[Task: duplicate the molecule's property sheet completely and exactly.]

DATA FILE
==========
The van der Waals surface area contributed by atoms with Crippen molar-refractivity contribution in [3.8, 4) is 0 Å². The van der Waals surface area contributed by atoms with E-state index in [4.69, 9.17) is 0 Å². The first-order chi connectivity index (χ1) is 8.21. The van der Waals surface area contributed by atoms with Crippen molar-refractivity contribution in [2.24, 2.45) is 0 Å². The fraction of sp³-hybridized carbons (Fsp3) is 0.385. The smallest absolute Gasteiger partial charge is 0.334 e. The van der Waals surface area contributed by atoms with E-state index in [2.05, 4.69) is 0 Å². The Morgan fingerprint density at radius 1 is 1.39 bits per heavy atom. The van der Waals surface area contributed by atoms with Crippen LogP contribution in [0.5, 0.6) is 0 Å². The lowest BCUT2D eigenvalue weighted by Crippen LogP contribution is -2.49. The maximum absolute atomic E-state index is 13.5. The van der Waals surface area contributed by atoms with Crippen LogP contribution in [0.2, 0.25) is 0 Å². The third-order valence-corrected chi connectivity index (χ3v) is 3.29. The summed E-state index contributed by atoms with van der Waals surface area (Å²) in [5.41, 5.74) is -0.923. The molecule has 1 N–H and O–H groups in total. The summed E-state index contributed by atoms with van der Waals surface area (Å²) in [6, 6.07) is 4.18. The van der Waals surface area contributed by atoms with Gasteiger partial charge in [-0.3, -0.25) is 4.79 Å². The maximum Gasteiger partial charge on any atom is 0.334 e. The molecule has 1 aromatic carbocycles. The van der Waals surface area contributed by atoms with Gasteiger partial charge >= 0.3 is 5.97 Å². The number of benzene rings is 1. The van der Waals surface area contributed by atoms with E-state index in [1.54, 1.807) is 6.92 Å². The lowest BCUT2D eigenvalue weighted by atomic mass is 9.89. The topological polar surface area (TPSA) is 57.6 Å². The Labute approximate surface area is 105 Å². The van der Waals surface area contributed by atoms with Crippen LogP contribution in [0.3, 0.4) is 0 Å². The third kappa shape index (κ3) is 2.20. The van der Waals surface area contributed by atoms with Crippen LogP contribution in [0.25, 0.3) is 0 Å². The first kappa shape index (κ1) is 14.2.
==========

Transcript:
The van der Waals surface area contributed by atoms with Crippen molar-refractivity contribution in [3.8, 4) is 0 Å². The van der Waals surface area contributed by atoms with E-state index in [4.69, 9.17) is 0 Å². The first-order chi connectivity index (χ1) is 8.21. The van der Waals surface area contributed by atoms with Crippen molar-refractivity contribution in [2.24, 2.45) is 0 Å². The fraction of sp³-hybridized carbons (Fsp3) is 0.385. The smallest absolute Gasteiger partial charge is 0.334 e. The van der Waals surface area contributed by atoms with E-state index in [2.05, 4.69) is 0 Å². The Morgan fingerprint density at radius 1 is 1.39 bits per heavy atom. The van der Waals surface area contributed by atoms with Crippen LogP contribution in [0.5, 0.6) is 0 Å². The lowest BCUT2D eigenvalue weighted by Crippen LogP contribution is -2.49. The maximum absolute atomic E-state index is 13.5. The van der Waals surface area contributed by atoms with Crippen LogP contribution in [0.2, 0.25) is 0 Å². The third-order valence-corrected chi connectivity index (χ3v) is 3.29. The summed E-state index contributed by atoms with van der Waals surface area (Å²) in [5.41, 5.74) is -0.923. The molecule has 1 N–H and O–H groups in total. The summed E-state index contributed by atoms with van der Waals surface area (Å²) in [6, 6.07) is 4.18. The van der Waals surface area contributed by atoms with Gasteiger partial charge in [-0.3, -0.25) is 4.79 Å². The maximum Gasteiger partial charge on any atom is 0.334 e. The molecule has 1 aromatic carbocycles. The van der Waals surface area contributed by atoms with Gasteiger partial charge >= 0.3 is 5.97 Å². The number of benzene rings is 1. The van der Waals surface area contributed by atoms with E-state index in [1.54, 1.807) is 6.92 Å². The lowest BCUT2D eigenvalue weighted by atomic mass is 9.89. The topological polar surface area (TPSA) is 57.6 Å². The Labute approximate surface area is 105 Å². The van der Waals surface area contributed by atoms with Crippen LogP contribution in [0.3, 0.4) is 0 Å². The third kappa shape index (κ3) is 2.20. The van der Waals surface area contributed by atoms with Crippen LogP contribution in [0.25, 0.3) is 0 Å². The first kappa shape index (κ1) is 14.2.